by Dremel ®
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To reduce the risk of injury user must read instruction manuals for all tools used in this project. Wear eye and respiratory protection. Use clamps to support work piece whenever practical.
What to rout, gathering your materials
Before you embark on your new DIY adventure, let’s take a look at the basics. First, what is a rout, exactly? A rout is a groove or hollow created with a power tool, so naturally routing is the process of ‘hollowing out’ your material. When you’re starting out, it’s best to choose materials that are easy to rout. We recommend soft woods: carbon, chipboard, fiberboard, laminates, plastic, plexiglass, plywood and rubber. You can also use your handheld router on hardwoods – just move more slowly. Helpful Hint: When using a handheld router on hardwood be conscious of burning your wood and/or bit (see tip #7 for more on this).
Which rout should you take?
The type of rout you want depends on the job at hand. If you’re starting out, you’ll be using your router quite often to make grooves. Grooves are long cuts in surfaces that can be flat-bottomed, v-shaped or rounded. You can create functional inlays with them in wooden tables, cutting boards or even your kitchen countertop if you want to get fancy. For a simple way to add an interesting edge to a plain surface, you will want to use another type of rout called a cove; also known as a rounded groove. If you want to add a little jazz, use the chamfer as a decorative rout. Think of it as a ‘flattened corner’; the chamfer is straight, but doesn’t extend across the material’s entire profile. Depending on the rout you choose, you’ll want to use the right bits, which brings us to our next point.
Set yourself up for success, find the right router bit
Let’s take a look at router bits. A straight bit ( 650 , 652 , 654 ) cuts straight, square-bottomed grooves, such as rebates and trench grooves. A piloted bit is a guide that keeps the bit in place and is suitable for routs such as cove and chamfer. There are two main kinds. The first (612) is a piloted beading bit, and is used most often for decorative work. A piloted rounding-over bit (615) is used for smoothing edges. A V-groove bit (640) cuts decorative V-shaped grooves. It routs grooves into picture frames or anything else that needs to be hung. Looking for more info? Check out all our routing accessories here Tip 3: Set yourself up for success, find the right router bit.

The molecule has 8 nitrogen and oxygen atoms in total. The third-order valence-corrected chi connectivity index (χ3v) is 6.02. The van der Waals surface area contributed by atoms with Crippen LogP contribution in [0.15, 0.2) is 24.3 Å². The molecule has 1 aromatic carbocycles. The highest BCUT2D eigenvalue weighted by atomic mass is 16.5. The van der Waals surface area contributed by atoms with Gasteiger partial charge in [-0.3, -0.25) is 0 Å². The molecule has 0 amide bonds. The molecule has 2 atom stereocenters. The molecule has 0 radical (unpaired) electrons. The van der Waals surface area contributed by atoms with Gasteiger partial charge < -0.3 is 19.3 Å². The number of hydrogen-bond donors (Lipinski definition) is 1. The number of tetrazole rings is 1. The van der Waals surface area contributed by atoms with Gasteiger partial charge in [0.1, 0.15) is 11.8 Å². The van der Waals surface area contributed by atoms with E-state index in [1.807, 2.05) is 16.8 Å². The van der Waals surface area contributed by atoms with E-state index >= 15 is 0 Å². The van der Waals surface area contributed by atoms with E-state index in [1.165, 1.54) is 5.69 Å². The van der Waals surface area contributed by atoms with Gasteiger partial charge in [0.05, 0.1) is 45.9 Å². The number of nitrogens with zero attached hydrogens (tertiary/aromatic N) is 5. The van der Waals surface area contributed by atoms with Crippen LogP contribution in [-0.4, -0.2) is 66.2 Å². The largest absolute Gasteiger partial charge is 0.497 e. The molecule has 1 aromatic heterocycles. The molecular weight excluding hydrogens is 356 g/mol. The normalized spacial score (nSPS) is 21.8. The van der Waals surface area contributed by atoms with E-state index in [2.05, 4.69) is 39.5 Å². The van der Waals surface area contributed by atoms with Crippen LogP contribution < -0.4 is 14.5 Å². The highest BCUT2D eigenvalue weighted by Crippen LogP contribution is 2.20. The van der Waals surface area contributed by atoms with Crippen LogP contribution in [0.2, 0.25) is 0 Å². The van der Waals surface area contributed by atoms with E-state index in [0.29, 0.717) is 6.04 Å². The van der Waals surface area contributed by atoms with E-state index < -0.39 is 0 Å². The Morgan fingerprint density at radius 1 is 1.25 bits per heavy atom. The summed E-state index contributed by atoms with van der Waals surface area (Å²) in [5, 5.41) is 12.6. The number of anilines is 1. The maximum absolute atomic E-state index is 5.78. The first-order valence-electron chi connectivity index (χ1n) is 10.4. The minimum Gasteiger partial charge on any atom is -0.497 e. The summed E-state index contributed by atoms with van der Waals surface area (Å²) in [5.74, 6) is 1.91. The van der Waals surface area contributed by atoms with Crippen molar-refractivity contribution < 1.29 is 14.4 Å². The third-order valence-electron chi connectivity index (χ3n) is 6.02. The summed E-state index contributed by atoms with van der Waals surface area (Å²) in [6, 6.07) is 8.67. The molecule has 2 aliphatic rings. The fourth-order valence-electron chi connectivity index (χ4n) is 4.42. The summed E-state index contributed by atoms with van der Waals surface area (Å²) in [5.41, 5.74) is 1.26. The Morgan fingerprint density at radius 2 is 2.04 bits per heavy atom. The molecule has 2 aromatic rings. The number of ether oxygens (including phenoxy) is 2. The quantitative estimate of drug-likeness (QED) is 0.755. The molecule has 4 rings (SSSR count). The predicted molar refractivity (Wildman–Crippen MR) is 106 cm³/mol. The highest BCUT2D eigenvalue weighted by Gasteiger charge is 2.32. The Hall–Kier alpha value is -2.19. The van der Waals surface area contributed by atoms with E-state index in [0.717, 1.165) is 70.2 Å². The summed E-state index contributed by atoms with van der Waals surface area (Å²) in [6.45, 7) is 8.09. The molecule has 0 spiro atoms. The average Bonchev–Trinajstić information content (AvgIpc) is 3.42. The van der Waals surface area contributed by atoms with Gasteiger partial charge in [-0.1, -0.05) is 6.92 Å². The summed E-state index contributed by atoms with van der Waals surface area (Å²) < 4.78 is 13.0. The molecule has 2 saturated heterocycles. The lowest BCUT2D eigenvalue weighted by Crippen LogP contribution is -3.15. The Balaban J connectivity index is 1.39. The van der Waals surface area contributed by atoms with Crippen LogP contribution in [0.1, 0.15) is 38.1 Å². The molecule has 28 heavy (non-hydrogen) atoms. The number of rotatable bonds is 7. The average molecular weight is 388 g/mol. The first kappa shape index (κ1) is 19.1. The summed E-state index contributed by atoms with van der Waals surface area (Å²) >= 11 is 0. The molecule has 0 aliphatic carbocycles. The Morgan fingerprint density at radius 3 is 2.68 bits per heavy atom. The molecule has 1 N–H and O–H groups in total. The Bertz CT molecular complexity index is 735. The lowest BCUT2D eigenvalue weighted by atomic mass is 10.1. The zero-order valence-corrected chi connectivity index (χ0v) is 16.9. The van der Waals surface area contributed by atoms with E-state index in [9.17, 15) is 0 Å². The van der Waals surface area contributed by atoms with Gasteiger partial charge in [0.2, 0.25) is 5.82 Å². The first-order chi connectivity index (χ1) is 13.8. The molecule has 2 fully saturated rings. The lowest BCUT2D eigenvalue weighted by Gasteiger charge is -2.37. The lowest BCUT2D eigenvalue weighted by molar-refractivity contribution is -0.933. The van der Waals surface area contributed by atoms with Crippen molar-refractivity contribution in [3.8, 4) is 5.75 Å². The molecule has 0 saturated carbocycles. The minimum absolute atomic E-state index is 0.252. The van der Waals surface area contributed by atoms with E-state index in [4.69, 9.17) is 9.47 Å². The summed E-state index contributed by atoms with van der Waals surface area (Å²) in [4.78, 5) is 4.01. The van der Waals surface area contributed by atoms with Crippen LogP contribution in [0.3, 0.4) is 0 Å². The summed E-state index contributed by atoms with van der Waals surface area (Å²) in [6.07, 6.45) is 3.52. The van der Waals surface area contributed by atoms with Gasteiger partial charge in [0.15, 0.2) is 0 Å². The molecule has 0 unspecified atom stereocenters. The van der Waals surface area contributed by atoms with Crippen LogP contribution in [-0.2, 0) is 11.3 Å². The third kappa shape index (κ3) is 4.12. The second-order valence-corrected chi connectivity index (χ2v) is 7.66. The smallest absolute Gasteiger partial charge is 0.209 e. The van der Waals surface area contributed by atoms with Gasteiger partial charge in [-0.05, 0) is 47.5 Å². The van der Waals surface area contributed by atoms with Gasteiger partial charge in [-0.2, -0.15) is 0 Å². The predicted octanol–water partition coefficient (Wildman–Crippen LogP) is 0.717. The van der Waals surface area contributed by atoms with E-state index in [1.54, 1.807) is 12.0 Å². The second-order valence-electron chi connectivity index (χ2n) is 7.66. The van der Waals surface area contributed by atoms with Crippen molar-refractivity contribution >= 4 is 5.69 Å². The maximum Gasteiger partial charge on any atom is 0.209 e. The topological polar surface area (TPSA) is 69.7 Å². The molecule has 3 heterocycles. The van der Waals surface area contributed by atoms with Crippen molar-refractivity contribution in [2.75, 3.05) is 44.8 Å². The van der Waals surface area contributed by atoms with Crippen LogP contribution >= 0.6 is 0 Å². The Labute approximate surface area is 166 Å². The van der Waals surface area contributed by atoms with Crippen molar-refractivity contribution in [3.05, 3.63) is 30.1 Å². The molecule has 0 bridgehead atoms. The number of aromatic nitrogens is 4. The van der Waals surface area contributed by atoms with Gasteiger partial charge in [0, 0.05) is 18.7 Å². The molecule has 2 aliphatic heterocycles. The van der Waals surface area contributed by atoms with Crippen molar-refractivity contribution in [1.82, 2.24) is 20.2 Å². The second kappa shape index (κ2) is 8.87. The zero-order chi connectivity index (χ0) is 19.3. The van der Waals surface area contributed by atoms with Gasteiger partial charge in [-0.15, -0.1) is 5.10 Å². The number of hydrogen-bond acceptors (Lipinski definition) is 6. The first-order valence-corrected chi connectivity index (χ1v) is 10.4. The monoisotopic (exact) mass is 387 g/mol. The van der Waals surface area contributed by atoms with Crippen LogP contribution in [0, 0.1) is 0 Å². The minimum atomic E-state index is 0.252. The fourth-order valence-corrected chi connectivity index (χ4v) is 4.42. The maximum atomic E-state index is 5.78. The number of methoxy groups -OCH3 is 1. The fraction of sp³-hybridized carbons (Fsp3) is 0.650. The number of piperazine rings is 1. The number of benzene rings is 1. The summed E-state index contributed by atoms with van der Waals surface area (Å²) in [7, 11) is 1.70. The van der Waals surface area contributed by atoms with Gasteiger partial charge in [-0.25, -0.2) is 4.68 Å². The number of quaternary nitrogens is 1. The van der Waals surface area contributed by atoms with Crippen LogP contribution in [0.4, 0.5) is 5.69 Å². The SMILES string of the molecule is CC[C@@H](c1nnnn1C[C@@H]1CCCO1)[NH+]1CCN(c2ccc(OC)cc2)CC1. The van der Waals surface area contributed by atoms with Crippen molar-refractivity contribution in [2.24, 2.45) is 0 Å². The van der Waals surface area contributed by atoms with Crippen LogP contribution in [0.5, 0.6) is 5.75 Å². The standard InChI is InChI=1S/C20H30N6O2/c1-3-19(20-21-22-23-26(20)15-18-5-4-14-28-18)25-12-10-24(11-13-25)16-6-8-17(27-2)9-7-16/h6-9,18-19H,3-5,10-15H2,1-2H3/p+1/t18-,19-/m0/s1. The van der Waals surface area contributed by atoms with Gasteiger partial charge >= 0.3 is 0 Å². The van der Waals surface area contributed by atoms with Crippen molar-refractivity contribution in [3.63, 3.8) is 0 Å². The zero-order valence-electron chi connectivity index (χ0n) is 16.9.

Convert your Dremel into a plunge router!
The most essential attachment, when it comes to routing, is the 335-01 Plunge Router attachment. When woodworking or doing other DIY routing projects, this attachment converts your Dremel rotary tool into a plunge router. In other words, it eliminates the need for a separate plunge router tool. With just this one attachment, you can use your rotary tool to rout circles, cut letters and signs, as well as inlay work. Want to rout in a straight line? Easy! Use the edge guide that comes with the Plunge Router attachment.
Think smart, be safe!
Before you start your new DIY project, let’s do a quick safety recap. Protect your hands with gloves; they will prevent any accidental cuts or scraps. Goggles and a dust mask are also essential when it comes to routing; you don’t want to be breathing in sawdust or plastic particles, or getting them anywhere near your eyes. Complete your router safety with a pair of insulating earmuffs, and then you’re good to go!
Grab hold of the router, slightly slanted!
Now that you’ve got the right router bits and ticked off all the safety precautions, it’s time to get down to business. When you turn on the tool, hold it slightly slanted. Why? The tip of most router bits doesn’t actually cut: the working part is on the side of the bit. Holding the router at an angle creates a ‘slide’ in the wood. Once you make your way into the wood (or whatever material you’re working with), you can then hold the router upright.
Set the RPM and move slowly
Ensure that your material or router bit doesn’t burn by letting the tool do the work and pausing when you see the material getting hot. Move slowly, especially with hardwoods like oak. If you’re routing in plexiglass, keep the Rotations Per Minute (RPM) low. The packaging of each router bit has information on the advised RPM. Finally, always rout in stages – don’t remove more than 3mm of material at once. Want your groove to be 1cm deep? Set your router’s depth to 3mm, and do it in 3 phases. And finally, always test it on some scrap material, and you’ll be routing in no time! Ready to rout! Now you’re ready to route your way into your next DIY project. Be sure to tag us on social so we can check out your stuff! Be sure to check out this quick demo with the Dremel 200 series tool.